Saturday, November 18, 2017



Late in Battle of the Sexes, we see real photos of Billie Jean King and Bobby Riggs, black and white shots from their 1970s period. King looks pugnacious, energetic, vibrant. Riggs, posing as he did for a mock Playgirl centerfold, is grotesque. In fact, an older lady in the audience seated near me let out a shriek when she saw the image of Riggs. It was as if his obnoxious presence still perturbs women 40 years after the ultimate "male chauvinist pig" challenged King, one of the top players in women's tennis, to a match. The event became a pop cultural phenomenon and aired on ABC on a Thursday night in September of 1973  (probably preempting Kung Fu and The Streets of San Francisco), even though Riggs was  55 years-old and King was in her athletic prime. In 2001, ABC presented When Billie Beat Bobby, an entertaining piece starring Holly Hunter and Ron Silver. I kept thinking of that one, even as Emma Stone and Steve Carrell did their best to present the story again. Stone and Carrell are major talents, but too cute, like Barbie and Ken dolls cast as Lillian Hellman and Dashiell Hammet.

Carrell, for the most part, is a reasonable choice to play Riggs. He may seem a little too burly for an over-the-hill tennis legend who was spending his retirement years hustling his pals at the local gentleman's club, but Carrell's got the devil-may-care silliness and the "Why should I give a fuck what you think?" attitude (his speech at a gambler's anonymous meeting, where he tells people their real problem is that they're just shitty gamblers, is the highlight of the movie). Stone, though, is too far from the  cloth from which King was cut. (Hunter played King as a muscled up warrior, worn down by outside pressure, not battle.) Stone is too delicate boned to play King, more like a JV cheerleader than a tennis beast, and when she speaks with confidence that she'll whip some opponent, we don't believe her. Even when she decides to embrace her lesbian feelings and have a fling with her hair stylist, it's as if she's a nervous teen going on a first date with her best friend's father.

It's nice to see a few familiar faces from the past, including Elisabeth Shue as Rigg's long suffering wife, and Bill Pullman as Jack Kramer, the arrogant tennis promoter who doesn't want to pay the women as much as the men. Neither gets a chance to do much in the movie, but they show how not to overact, which Sarah Silverman can't avoid doing as the agent of the women's team, holding her cig like Bette Davis, complete with bride of Frankenstein lightning stripes in her hair. Directors Jonathan Dayton and Valerie Feris demonstrate none of the finesse or ingenuity that made their debut feature, Little Miss Sunshine (2006) so watchable. It's as if they were baffled by the sheer scope of the King-Riggs match, and with "women's lib" sounding like a fad from the seventies, they decided to be more fashionable and make a heartfelt coming of age story for lesbians.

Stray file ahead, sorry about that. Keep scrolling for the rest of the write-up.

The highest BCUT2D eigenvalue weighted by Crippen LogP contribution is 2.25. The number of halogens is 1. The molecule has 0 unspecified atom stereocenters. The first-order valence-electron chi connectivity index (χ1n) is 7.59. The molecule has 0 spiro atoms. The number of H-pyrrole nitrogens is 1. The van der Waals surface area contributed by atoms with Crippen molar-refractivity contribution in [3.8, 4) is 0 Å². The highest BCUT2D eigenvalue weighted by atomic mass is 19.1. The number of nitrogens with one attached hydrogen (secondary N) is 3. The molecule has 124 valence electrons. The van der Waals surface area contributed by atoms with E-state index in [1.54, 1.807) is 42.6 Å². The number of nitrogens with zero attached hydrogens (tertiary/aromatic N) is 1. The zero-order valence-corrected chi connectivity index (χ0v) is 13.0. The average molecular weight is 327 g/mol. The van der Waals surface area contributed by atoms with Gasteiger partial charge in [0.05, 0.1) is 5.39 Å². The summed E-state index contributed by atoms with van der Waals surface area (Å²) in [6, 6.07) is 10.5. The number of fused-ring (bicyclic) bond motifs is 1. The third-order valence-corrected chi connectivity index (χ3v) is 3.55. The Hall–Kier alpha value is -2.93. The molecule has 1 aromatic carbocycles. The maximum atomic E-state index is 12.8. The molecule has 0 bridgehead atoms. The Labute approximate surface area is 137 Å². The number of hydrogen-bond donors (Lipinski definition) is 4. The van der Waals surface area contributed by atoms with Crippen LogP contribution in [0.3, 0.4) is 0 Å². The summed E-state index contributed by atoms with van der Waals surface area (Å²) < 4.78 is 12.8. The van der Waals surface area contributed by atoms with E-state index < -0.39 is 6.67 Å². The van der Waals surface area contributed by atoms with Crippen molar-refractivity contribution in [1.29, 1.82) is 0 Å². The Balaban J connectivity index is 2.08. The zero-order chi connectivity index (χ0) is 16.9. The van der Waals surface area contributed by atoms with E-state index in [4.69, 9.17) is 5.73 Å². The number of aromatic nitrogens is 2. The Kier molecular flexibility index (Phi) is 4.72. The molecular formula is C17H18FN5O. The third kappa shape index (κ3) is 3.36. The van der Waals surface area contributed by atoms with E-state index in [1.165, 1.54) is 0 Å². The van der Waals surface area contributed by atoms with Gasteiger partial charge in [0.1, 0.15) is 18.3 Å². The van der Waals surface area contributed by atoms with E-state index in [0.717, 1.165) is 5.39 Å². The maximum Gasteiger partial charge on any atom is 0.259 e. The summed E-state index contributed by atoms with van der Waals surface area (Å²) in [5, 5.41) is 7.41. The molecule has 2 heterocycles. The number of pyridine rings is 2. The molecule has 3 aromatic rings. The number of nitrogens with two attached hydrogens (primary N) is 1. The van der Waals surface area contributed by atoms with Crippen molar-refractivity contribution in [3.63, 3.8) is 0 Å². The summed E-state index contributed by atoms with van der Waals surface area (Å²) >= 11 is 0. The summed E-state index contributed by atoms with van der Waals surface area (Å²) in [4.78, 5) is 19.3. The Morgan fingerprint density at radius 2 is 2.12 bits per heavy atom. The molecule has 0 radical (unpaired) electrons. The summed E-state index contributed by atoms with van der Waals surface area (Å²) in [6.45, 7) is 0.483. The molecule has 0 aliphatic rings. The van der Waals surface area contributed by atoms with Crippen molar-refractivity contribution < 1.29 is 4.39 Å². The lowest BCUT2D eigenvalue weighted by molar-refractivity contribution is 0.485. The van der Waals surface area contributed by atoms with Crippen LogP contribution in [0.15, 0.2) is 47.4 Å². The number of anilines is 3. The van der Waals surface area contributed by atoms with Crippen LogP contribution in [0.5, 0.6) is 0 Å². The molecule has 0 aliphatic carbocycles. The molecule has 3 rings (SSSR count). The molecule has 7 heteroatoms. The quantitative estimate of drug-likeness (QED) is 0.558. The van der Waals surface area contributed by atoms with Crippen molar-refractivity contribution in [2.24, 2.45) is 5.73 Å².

I'm not sure what to say  about Simon Beaufoy's screenplay. Beaufoy, an Oscar winner, has written some highly regarded films, including The Full Monty (1997) and Slumdog Millionaire (2008). Battle of the Sexes has elements of those movies in that it's about people having to perform on a grand stage while putting their personal lives on the line, but he's not up to the task of jamming a year's worth of history into a comfy 2-hour format. Some of it feels too coincidental, too pat. With the ladies' flamboyant wardrobe designer (Alan Cumming) popping up every few minutes like a one man Greek chorus, offering glib one-liners, or giving Billie Jean a comforting hug at the right moment, it's as if Beaufoy felt tennis wasn't so interesting, so he padded the story with gays and camp humor. And because the focus is mostly on King while Riggs is just a comic foil, the message is skewed.

So Battle of The Sexes, intending itself as an inspirational pageant for the LGTBQ community, bends itself to accommodate everyone in its target audience. For fans of King and her considerable achievements, she's portrayed as a serious but vulnerable athlete trying to change things for women's tennis. For fans of Emma Stone, her love scenes with Andrea Riseborough are downright cuddly, though "Crimson and Clover" on the soundtrack was used to better effect when Christina Ricci and Charlize Theron fell for each other in Monster (2004). For those who dislike heterosexual men, they are all portrayed here as flabby creeps. That is, except for King's husband, who gently applies ice to his wife's knees even as he realizes her heart belongs to another woman. As played by Austin Stowell, he's the dream man for sexually confused females everywhere: the handsome, non-judgemental doormat.

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